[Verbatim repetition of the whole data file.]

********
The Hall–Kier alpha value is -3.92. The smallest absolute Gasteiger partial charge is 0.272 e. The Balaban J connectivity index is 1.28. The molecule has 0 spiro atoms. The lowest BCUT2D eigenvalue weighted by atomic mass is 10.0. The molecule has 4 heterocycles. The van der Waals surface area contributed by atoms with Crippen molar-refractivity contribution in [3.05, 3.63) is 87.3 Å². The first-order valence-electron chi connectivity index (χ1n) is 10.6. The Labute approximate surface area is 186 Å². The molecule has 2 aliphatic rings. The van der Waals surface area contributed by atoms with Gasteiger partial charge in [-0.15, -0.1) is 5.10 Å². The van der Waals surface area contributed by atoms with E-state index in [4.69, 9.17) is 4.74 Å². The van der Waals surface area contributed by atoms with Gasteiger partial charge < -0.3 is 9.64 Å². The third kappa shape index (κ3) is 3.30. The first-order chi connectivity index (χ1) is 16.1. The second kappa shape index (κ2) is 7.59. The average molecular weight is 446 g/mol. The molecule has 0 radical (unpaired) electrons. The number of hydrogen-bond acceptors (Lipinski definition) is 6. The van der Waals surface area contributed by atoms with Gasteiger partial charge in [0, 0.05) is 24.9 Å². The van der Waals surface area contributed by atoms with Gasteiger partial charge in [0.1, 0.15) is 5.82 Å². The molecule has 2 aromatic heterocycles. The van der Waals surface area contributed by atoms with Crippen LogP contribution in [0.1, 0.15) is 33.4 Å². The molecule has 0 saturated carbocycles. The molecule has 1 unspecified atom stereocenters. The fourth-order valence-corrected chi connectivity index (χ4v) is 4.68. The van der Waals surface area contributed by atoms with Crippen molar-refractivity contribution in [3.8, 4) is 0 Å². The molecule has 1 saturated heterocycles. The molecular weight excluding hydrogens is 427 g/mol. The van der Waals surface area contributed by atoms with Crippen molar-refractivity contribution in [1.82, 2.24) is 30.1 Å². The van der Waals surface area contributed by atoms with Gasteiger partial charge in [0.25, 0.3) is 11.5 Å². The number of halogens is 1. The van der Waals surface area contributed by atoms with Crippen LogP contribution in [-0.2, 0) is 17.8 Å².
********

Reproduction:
The Hall–Kier alpha value is -3.92. The smallest absolute Gasteiger partial charge is 0.272 e. The Balaban J connectivity index is 1.28. The molecule has 0 spiro atoms. The lowest BCUT2D eigenvalue weighted by atomic mass is 10.0. The molecule has 4 heterocycles. The van der Waals surface area contributed by atoms with Crippen molar-refractivity contribution in [3.05, 3.63) is 87.3 Å². The first-order valence-electron chi connectivity index (χ1n) is 10.6. The Labute approximate surface area is 186 Å². The molecule has 2 aliphatic rings. The van der Waals surface area contributed by atoms with Gasteiger partial charge in [-0.15, -0.1) is 5.10 Å². The van der Waals surface area contributed by atoms with E-state index in [4.69, 9.17) is 4.74 Å². The van der Waals surface area contributed by atoms with Gasteiger partial charge < -0.3 is 9.64 Å². The third kappa shape index (κ3) is 3.30. The first-order chi connectivity index (χ1) is 16.1. The second kappa shape index (κ2) is 7.59. The average molecular weight is 446 g/mol. The molecule has 0 radical (unpaired) electrons. The number of hydrogen-bond acceptors (Lipinski definition) is 6. The van der Waals surface area contributed by atoms with Gasteiger partial charge in [0, 0.05) is 24.9 Å². The van der Waals surface area contributed by atoms with Gasteiger partial charge in [0.1, 0.15) is 5.82 Å². The molecule has 2 aromatic heterocycles. The van der Waals surface area contributed by atoms with Crippen LogP contribution in [0.1, 0.15) is 33.4 Å². The molecule has 0 saturated carbocycles. The molecule has 1 unspecified atom stereocenters. The fourth-order valence-corrected chi connectivity index (χ4v) is 4.68. The van der Waals surface area contributed by atoms with Crippen molar-refractivity contribution in [3.8, 4) is 0 Å². The molecule has 1 saturated heterocycles. The molecular weight excluding hydrogens is 427 g/mol. The van der Waals surface area contributed by atoms with Crippen molar-refractivity contribution in [1.82, 2.24) is 30.1 Å². The van der Waals surface area contributed by atoms with Gasteiger partial charge in [0.25, 0.3) is 11.5 Å². The number of halogens is 1. The van der Waals surface area contributed by atoms with Crippen LogP contribution in [-0.2, 0) is 17.8 Å².